Author: L I Skora1, J J A Livermore2, K Roelofs3
Affiliation: <sup>1</sup> Institute for Biological Psychology of Decision Making, Experimental Psychology, Heinrich-Heine-Universität, 40225 Düsseldorf, Germany; School of Psychology, University of Sussex, Brighton, BN1 9RH, UK; Sackler Centre for Consciousness Science, University of Sussex, Brighton, BN1 9RH, UK. Electronic address: L.Skora@hhu.de. <sup>2</sup> Donders Institute for Brain, Cognition and Behaviour, Radboud University, 6525EN Nijmegen, The Netherlands; School of Psychology, University of Sussex, Brighton, BN1 9RH, UK. <sup>3</sup> Donders Institute for Brain, Cognition and Behaviour, Radboud University, 6525EN Nijmegen, The Netherlands; Behavioural Science Institute, Radboud University, 6525HE Nijmegen, The Netherlands.
Conference/Journal: Neurosci Biobehav Rev
Date published: 2022 Apr 5
Other: Special Notes: doi: 10.1016/j.neubiorev.2022.104655. , Word Count: 216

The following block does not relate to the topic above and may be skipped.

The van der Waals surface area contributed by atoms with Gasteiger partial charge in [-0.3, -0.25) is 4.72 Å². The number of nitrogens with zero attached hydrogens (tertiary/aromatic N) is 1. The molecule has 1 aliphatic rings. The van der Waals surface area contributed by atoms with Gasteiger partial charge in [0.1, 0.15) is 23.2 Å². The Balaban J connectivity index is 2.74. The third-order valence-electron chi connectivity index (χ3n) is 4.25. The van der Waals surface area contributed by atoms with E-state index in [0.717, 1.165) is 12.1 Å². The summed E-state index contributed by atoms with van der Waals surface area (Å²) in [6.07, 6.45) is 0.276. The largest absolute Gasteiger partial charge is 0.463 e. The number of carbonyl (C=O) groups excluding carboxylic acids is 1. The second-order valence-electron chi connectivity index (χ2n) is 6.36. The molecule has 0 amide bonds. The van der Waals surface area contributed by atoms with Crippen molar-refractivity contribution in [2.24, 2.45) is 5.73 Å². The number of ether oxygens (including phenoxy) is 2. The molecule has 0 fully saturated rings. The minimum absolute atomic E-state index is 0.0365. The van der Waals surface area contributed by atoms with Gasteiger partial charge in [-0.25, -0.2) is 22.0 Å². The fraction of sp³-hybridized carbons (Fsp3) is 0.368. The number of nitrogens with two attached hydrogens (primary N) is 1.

SKORA, L.I., J.J.A. LIVERMORE and K. Roelofs. The functional role of cardiac activity in perception and action. NEUROSCI BIOBEHAV REV X(X) XXX-XXX, 2022. Patterns of cardiac activity continuously vary with environmental demands, accelerating or decelerating depending on circumstances. Simultaneously, cardiac cycle affects a host of higher-order processes, where systolic baroreceptor activation largely impairs processing. However, a unified functional perspective on the role of cardiac signal in perception and action has been lacking. Here, we combine the existing strands of literature and use threat-, anticipation-, and error-related cardiac deceleration to show that deceleration is an adaptive mechanism dynamically attenuating the baroreceptor signal associated with each heartbeat to minimise its impact on exteroceptive processing. This mechanism allows to enhance attention afforded to external signal and prepare an appropriate course of action. Conversely, acceleration is associated with a reduced need to attend externally, enhanced action tendencies and behavioural readjustment. This novel account demonstrates that dynamic adjustments in heart rate serve the purpose of regulating the level of precision afforded to internal versus external evidence in order to optimise perception and action. This highlights that the importance of cardiac signal in adaptive behaviour lies in its dynamic regulation.
Keywords: bodily precision; brain-body interaction; cardiac activity; cardiac cycle; cardiac deceleration; cardiac frequency; interoceptive inference.
PMID: 35395334 DOI: 10.1016/j.neubiorev.2022.104655